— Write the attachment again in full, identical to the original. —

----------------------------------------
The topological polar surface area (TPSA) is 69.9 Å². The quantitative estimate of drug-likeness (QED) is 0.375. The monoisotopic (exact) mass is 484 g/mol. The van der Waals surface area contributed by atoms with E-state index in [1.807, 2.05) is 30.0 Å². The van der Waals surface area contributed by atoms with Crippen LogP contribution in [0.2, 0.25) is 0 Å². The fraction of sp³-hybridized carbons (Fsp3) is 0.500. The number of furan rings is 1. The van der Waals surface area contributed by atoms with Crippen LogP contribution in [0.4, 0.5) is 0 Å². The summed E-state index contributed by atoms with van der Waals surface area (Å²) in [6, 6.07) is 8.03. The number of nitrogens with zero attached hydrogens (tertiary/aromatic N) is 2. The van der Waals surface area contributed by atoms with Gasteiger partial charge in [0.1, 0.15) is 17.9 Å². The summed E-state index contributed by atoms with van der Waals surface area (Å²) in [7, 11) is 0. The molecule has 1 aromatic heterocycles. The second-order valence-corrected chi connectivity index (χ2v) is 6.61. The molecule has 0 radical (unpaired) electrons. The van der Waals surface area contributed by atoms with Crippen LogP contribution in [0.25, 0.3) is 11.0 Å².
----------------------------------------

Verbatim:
The topological polar surface area (TPSA) is 69.9 Å². The quantitative estimate of drug-likeness (QED) is 0.375. The monoisotopic (exact) mass is 484 g/mol. The van der Waals surface area contributed by atoms with E-state index in [1.807, 2.05) is 30.0 Å². The van der Waals surface area contributed by atoms with Crippen LogP contribution in [0.2, 0.25) is 0 Å². The fraction of sp³-hybridized carbons (Fsp3) is 0.500. The number of furan rings is 1. The van der Waals surface area contributed by atoms with Crippen LogP contribution in [0.4, 0.5) is 0 Å². The summed E-state index contributed by atoms with van der Waals surface area (Å²) in [6, 6.07) is 8.03. The number of nitrogens with zero attached hydrogens (tertiary/aromatic N) is 2. The van der Waals surface area contributed by atoms with Gasteiger partial charge in [0.1, 0.15) is 17.9 Å². The summed E-state index contributed by atoms with van der Waals surface area (Å²) in [7, 11) is 0. The molecule has 1 aromatic heterocycles. The second-order valence-corrected chi connectivity index (χ2v) is 6.61. The molecule has 0 radical (unpaired) electrons. The van der Waals surface area contributed by atoms with Crippen LogP contribution in [0.25, 0.3) is 11.0 Å².